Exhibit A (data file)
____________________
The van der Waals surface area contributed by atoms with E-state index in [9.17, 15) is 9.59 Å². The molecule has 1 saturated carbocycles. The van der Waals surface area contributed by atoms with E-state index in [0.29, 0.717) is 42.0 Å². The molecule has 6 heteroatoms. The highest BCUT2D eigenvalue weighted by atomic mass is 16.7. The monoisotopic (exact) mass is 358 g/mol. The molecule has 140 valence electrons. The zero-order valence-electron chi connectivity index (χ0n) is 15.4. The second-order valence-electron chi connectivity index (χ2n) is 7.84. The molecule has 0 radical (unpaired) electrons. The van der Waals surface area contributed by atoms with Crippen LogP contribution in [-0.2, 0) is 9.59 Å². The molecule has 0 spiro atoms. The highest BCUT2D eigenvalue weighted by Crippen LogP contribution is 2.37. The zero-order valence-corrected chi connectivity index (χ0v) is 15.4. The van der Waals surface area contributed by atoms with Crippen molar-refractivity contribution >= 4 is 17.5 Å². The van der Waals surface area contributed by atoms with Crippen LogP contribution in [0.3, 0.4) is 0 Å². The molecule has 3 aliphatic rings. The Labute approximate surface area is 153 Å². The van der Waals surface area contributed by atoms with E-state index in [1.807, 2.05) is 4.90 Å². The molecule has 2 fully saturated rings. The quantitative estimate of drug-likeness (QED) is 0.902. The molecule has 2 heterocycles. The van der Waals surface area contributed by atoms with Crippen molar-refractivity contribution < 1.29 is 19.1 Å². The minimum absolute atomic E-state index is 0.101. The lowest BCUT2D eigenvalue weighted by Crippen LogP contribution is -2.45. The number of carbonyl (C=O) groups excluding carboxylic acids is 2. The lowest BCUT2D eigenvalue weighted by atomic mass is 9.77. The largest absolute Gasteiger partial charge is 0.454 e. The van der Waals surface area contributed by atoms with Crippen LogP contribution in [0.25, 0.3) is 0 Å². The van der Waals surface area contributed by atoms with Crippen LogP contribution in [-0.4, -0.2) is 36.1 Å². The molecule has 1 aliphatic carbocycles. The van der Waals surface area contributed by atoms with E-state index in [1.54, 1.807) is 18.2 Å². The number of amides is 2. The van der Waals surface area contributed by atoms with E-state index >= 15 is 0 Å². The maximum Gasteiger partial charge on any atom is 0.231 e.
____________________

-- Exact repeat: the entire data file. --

The van der Waals surface area contributed by atoms with E-state index in [9.17, 15) is 9.59 Å². The molecule has 1 saturated carbocycles. The van der Waals surface area contributed by atoms with E-state index in [0.29, 0.717) is 42.0 Å². The molecule has 6 heteroatoms. The highest BCUT2D eigenvalue weighted by atomic mass is 16.7. The monoisotopic (exact) mass is 358 g/mol. The molecule has 140 valence electrons. The zero-order valence-electron chi connectivity index (χ0n) is 15.4. The second-order valence-electron chi connectivity index (χ2n) is 7.84. The molecule has 0 radical (unpaired) electrons. The van der Waals surface area contributed by atoms with Crippen LogP contribution in [-0.2, 0) is 9.59 Å². The molecule has 0 spiro atoms. The highest BCUT2D eigenvalue weighted by Crippen LogP contribution is 2.37. The zero-order valence-corrected chi connectivity index (χ0v) is 15.4. The van der Waals surface area contributed by atoms with Crippen molar-refractivity contribution >= 4 is 17.5 Å². The van der Waals surface area contributed by atoms with Crippen LogP contribution in [0.3, 0.4) is 0 Å². The molecule has 3 aliphatic rings. The Labute approximate surface area is 153 Å². The van der Waals surface area contributed by atoms with E-state index in [1.807, 2.05) is 4.90 Å². The molecule has 2 fully saturated rings. The quantitative estimate of drug-likeness (QED) is 0.902. The molecule has 2 heterocycles. The van der Waals surface area contributed by atoms with Crippen molar-refractivity contribution < 1.29 is 19.1 Å². The minimum absolute atomic E-state index is 0.101. The lowest BCUT2D eigenvalue weighted by Crippen LogP contribution is -2.45. The number of carbonyl (C=O) groups excluding carboxylic acids is 2. The lowest BCUT2D eigenvalue weighted by atomic mass is 9.77. The largest absolute Gasteiger partial charge is 0.454 e. The van der Waals surface area contributed by atoms with Crippen LogP contribution in [0.25, 0.3) is 0 Å². The van der Waals surface area contributed by atoms with Crippen LogP contribution in [-0.4, -0.2) is 36.1 Å². The molecule has 1 aliphatic carbocycles. The van der Waals surface area contributed by atoms with E-state index in [1.54, 1.807) is 18.2 Å². The number of amides is 2. The van der Waals surface area contributed by atoms with E-state index >= 15 is 0 Å². The maximum Gasteiger partial charge on any atom is 0.231 e.